Louisiana-Lafayette quarterback Jordan Davis passes the ball during the second half against the Georgia Southern Eagles at Cajun Field on November 25, 2017 in Lafayette, LA.

Paul Kieu

With its back squarely against the wall this week, and coming off a disheartening loss that put its postseason hopes in jeopardy, the lingering question for Louisiana-Lafayette’s football team still goes unanswered.

It figures to be the biggest topic of conversation as the Ragin’ Cajuns travel for a do-or-die Saturday game at Appalachian State: who will be at quarterback?

Jordan Davis came in a relief role for the second time this season on Saturday in UL-Lafayette’s 34-24 loss to Georgia Southern — after he’d been pulled twice earlier this year — and had some measure of second-half success in replacing true freshman starter Levi Lewis. Lewis had been ineffective in his first three series when the Cajuns (5-6, 4-3) didn’t manage a first down, and threw his first interception of the season late in the first quarter on his final play.

“He didn’t come out playing well, was scrambling around too much,” Cajuns coach Mark Hudspeth said. “We had those first four or five possessions that we did nothing. We basically shot ourselves in the foot early.”

Lewis was only 1 of 4 passing for 5 yards, and the interception by GSU’s Monquavion Brinson set up Tyler Bass’ 42-yard field goal on the first play of the second quarter. That gave the touchdown-underdog Eagles a 17-0 lead.

“We had three three-and-outs, we were down 17 and we had to make a change,” Hudsepth said.

Davis did throw for 225 yards and two scores in the final three quarters, but he also had two interceptions. 

“I thought Jordan did a nice job, made some nice throws,” Hudspeth said. “But you lose the turnover battle 3-0, I don’t know if you can win against a team that can control the football and milk the clock.”

Georgia Southern, which lost its first nine but has won two straight Sun Belt games by a combined 62-point margin, ran for a season-high 389 yards and has rushed for 745 yards in its past two games. The Eagles’ four touchdown drives went 75, 73, 67 and 78 yards, and the last two included zero passing yardage.

“We didn’t play assignment football,” said senior safety Tracy Walker, who finished with a game-high 14 tackles. “We had a lot of guys out of gaps and being out of position. With the option, you have to do your assignment every play. We weren’t doing that, and it cost us.”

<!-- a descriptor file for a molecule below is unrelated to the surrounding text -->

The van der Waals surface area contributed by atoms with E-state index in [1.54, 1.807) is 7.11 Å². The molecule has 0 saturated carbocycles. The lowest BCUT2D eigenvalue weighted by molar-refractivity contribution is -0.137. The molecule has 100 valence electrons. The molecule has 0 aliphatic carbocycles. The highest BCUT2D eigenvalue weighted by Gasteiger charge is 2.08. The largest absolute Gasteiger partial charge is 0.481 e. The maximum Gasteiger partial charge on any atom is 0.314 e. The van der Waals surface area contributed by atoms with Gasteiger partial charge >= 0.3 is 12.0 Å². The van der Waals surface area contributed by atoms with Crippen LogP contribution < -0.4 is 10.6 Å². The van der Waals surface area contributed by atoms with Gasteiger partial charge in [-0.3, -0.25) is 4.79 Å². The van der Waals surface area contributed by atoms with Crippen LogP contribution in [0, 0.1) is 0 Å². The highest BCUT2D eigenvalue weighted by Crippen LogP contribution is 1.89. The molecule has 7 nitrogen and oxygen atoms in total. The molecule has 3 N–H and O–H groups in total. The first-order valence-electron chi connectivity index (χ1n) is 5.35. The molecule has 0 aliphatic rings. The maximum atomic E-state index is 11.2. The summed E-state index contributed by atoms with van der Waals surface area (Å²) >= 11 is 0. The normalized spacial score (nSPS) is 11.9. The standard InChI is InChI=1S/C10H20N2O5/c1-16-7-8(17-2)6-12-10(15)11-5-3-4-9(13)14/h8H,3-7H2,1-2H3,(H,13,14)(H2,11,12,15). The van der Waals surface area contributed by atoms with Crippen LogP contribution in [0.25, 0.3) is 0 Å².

The early offensive struggles didn’t help a defense that was on the field for 40:02 out of 60 minutes. The Cajuns had two first downs at halftime, and other than Darius Hoggins’ tackle-breaking 75-yard run and a 42-yard pass from Davis to Ryheem Malone, UL-Lafayette’s offensive output in the first half was 17 yards.

The quarterback starter wasn’t announced before the game, but Hudspeth said the decision was made to start Lewis early in the week.

“That’s the plan we were going to do the rest of the year,” he said of Lewis, who made his first appearance since an ankle injury against Ole Miss two weeks ago. “We were going to give him the start moving forward.”

Hudspeth was noncommittal about who would get the call in Saturday’s 1:30 p.m. regular-season finale against the Mountaineers, who will be playing for a share of the Sun Belt Conference title.

“No matter who you’re playing, 24 points is not enough to win in this conference,” he said. “We have to go with the quarterback who can put the most points on the board.”

Davis, who threw for 219 yards and two touchdowns and ran for 71 yards and a third score in the previous week’s 47-34 win over New Mexico State, was asked about his status after Saturday’s game.

“It’s a tough situation to be put in,” he said. “I can only control what I can control. It’s hard coming in down 17, but your job as a quarterback is to win games and get the offense going and score every time. I could have run and thrown it better. … There’s a lot we could have done better.”

When asked if he’d done enough to return to a starting role, the junior said, “I don’t know. That’s not a question for me. I just know it would mean a lot to the seniors to get to a bowl, and to us as a team.”

Bowl status

Through Saturday’s games, there are 79 bowl-eligible teams to fill 78 bowl slots, and there are three other teams that can get to six wins this week — Florida State with a home win over Louisiana-Monroe, New Mexico State with a home win over South Alabama and the Cajuns at Appalachian State.

The Sun Belt has five automatic bowl tie-ins and four teams currently bowl eligible — Troy, Arkansas State, Appalachian State and Georgia State. The Cajuns and NMSU could fill the league’s fifth bowl spot, and if both win, one of those teams would likely go into the “at-large” pool and hope for a bowl invitation.

At least two leagues will likely not fill their bowl tie-ins. The SEC will be one short unless no teams reach the College Football Playoff and would be two short if two teams get into the CFP. The Big Ten will be at least one team short, and two short if a league team reaches the CFP. The ACC will fill its final spot if Florida State beats UL-Monroe and will have an extra team if it does not put a team into the CFP.

The new Frisco Bowl already has one at-large spot, and there could be as many as four other at-large spots for teams from other conferences.

Sun Belt commissioner Karl Benson said late Saturday night that he was confident about getting a sixth team into bowl play should UL-Lafayette and New Mexico State win this weekend, citing geography and the Cajuns being more attractive to a Southern-based mid-level bowl than some other bowl-eligible teams.